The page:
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On death

English Spanish Fr. Daniel P. Martin Profile

As a priest, I encounter death on a weekly basis. It could be a funeral or an anointing at a local hospital or even a conversation with someone in spiritual counseling. It’s not something that we like to talk about as a culture, but it’s an inescapable part of human life. How we approach death tells us a great deal about how we approach life. If we do not understand death, we will never truly understand life. 

The ancient Romans were wise in this regard. Whenever their triumphant generals rode into Rome with great fanfare and celebration over their recent victories, the Romans were sure to place a man by his side to whisper in his ear, “Remember that you will die.” They must have figured that it would keep him on the straight and narrow path. Some of our most beloved saints, like St. Francis of Assisi, meditated on their death often. It did not make them morose.

Instead, it gave them a different perspective on life. After all, how important do our daily struggles and problems appear from that vantage point? Will any of our current anxieties matter then? As Jesus says, “Can any of you by worrying add a moment to your lifespan?” (Lk 12:25) 

Our Catholic faith helps us to approach the mystery of death not with inconsolable despair, but with patient anticipation and hope, as we look forward to a greater encounter with God and, therefore, a greater encounter with all things in God. The mystery of death ultimately melts into the mystery of God, for death is the portal through which we must walk into the light of God. 

By God’s grace, we become partakers of the divine nature: the greatest Communion a person can receive. If we could only appreciate this mystery of death, how differently we would live this present life. We would know what was truly important, and free from fear and anxiety, we would not be afraid to truly live. 

Little Flower Church will be hosting a day-long seminar on "Passing from this Life to the Next: Practical Helps and Pastoral Considerations for Catholics," on Saturday, Feb. 21, 9 a.m.-4 p.m., in Comber Hall. For more information, click here
Fr. Daniel P. Martin
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Comments from readers

Marianne donahay - 02/16/2015 04:09 PM
This article cemented the "life in the Spirit" I took some years back. Seeing the lords visions as I have is like a miracle within. At 29 I was widowed, never understanding the big why. Articles like this teaches reality of what's ahead. I used to fear death, and do not anymore. Thank you Father for writing this to help us understand.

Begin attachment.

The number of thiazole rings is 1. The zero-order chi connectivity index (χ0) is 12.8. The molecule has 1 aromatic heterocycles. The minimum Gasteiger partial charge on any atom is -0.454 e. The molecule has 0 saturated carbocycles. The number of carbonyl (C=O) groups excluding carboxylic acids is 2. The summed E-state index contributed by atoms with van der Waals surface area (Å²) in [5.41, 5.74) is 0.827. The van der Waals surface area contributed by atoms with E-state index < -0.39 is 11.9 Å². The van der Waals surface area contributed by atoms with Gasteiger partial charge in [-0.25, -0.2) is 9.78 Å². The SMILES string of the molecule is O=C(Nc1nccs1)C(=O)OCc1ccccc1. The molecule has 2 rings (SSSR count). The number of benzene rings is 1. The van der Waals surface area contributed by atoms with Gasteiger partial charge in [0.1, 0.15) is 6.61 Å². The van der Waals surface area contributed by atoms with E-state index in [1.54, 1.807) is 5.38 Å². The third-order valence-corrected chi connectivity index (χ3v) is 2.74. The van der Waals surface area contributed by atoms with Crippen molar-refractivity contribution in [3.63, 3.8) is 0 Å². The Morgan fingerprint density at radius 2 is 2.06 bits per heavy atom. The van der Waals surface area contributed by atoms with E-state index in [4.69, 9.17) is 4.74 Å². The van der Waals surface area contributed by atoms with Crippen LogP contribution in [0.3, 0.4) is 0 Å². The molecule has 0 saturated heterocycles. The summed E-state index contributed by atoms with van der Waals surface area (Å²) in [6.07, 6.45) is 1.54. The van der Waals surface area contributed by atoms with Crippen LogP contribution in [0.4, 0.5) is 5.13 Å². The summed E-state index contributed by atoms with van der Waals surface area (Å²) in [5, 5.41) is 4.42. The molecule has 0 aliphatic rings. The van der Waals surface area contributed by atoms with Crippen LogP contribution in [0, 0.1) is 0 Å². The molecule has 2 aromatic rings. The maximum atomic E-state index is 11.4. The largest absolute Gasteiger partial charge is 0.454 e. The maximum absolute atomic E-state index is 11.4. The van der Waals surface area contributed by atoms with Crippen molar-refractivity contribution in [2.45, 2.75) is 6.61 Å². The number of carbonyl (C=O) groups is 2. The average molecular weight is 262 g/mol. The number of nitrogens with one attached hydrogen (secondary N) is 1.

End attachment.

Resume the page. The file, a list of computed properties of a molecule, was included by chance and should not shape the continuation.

victor martell - 02/16/2015 03:13 PM
Cuando se llega al ocaso de la vida,. nos damos cuenta que quizás el tiempo nos ha pasado muy rapido y queremos revisar los momentos en los que no nos comportamos siguiendo las huellas de Cristo. Pero; como nos llenamos de orgullo cuando recordamos cuantas veces ayudamos a nuestro prójimo y le dimos la mano a aquel que nada tenía. Si llevamos debajo de nuestro brazo las caridades efectuadas en vida estoy seguro que Jesus nos dara su mejor abrazo.
Deacon Tom Hanlon - 02/16/2015 03:09 PM
Nice thoughts Father Martin. As a Police Chaplain the loss of an officer killed in the line of duty is very difficult because of the sudden death of that officer. I concentrate on helping the family understand that death is not the end and that officer is enjoying their heavenly reward that we will all share one day. Deacon Tom Hanlon St Louis Parish
juan Picasso - 02/16/2015 02:29 PM
Thank you Father but when you loss a young son after 4 years of cancer, there is not hope on earth, we only can wait until we are in heaven to understand; why? GOD Bless You!
Frank - 02/16/2015 02:09 PM
Thank you Father for sharing. I have been becoming increasingly aware of my mortality and sometimes overcome by fear of the unknowingness of death. I can't help thinking that I will one day not be here and it gets a little scary. This served as a nice reminder that there is something greater in the anticipation.

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